Using a socio-ecological systems perspective, we advance a conceptual approach for characterizing trajectories of change in rural forest-based communities. We call attention to “communities in the middle,” communities positioned within forested regions representing neither unpopulated wilderness nor heavily urbanized or densely populated places on the edge of urban areas. In 2010, these middle places accounted for 27.3% of the continental United States landscape yet less than 5% of the human population. Common shocks, such as the decline of traditional production industries, demographic shifts, new information technologies, climate change, invasive species, and demand for new energy resources, unite these areas. Yet, we observe variation in existing patterns of change across communities, which grows out of interactions between local contexts and larger drivers of change. Focusing on community dynamics, structure, and well-being in transitioning rural forested landscapes, we synthesize insights on three commonly identified development trajectories. We identify interactions among the resource base, connectivity to other places, and social adaptability as critical to these trajectories. Further, we describe vulnerabilities, opportunities, contingencies, diversity, novel recombinations, and mitigation as useful concepts for understanding community pathways within these trajectories. This framework provides a starting point to guide further synthesis, formal meta-analyses, and future interdisciplinary research on change in these important ‘middle’ places.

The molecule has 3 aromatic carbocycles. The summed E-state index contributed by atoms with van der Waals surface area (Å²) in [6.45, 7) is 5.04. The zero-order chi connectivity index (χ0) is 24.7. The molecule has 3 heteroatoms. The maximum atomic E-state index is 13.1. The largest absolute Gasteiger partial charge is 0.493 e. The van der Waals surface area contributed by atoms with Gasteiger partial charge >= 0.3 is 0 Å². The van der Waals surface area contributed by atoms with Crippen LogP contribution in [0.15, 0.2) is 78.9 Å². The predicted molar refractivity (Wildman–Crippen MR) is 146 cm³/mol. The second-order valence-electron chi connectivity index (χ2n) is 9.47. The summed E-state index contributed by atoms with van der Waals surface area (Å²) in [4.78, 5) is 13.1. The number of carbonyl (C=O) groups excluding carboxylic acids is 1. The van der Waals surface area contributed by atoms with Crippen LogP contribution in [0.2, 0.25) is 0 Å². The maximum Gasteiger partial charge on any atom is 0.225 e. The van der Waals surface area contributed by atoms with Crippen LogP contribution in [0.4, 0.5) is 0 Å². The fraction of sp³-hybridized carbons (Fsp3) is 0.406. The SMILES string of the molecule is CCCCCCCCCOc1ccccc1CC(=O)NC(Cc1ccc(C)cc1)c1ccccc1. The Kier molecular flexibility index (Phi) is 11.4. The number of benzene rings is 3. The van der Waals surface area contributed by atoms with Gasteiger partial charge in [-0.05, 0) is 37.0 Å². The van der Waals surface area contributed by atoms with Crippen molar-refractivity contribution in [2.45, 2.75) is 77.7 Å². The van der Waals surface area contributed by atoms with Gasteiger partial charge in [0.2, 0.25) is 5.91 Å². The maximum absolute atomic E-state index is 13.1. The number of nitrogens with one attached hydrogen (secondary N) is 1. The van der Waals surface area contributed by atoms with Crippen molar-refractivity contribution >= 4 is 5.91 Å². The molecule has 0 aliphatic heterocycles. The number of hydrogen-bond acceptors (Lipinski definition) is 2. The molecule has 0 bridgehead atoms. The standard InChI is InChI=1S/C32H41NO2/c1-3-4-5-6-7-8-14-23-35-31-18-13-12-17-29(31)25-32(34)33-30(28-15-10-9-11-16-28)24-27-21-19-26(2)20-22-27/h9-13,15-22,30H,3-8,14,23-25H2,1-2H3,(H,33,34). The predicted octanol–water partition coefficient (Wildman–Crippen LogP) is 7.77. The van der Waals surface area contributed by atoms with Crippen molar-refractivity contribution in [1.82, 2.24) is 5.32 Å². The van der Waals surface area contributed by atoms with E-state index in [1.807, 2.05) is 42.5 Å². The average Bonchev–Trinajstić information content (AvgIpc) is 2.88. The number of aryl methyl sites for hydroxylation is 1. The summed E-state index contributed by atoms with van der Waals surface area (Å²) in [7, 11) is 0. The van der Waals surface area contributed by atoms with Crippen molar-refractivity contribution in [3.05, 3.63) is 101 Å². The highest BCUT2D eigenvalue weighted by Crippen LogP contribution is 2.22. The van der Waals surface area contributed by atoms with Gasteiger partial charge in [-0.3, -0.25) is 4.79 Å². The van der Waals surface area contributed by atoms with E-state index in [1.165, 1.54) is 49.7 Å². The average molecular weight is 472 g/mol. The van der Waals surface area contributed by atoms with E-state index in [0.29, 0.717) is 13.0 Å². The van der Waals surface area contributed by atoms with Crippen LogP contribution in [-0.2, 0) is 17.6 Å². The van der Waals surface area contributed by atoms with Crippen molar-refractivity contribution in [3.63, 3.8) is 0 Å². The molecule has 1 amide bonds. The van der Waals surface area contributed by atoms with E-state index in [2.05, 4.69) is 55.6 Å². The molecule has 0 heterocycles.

“Communities in the middle”: Interactions between drivers of change and place-based characteristics in rural forest-based communities
Journal of Rural Studies
Article published in Landscape and Urban Planning
Article published in Growth and Change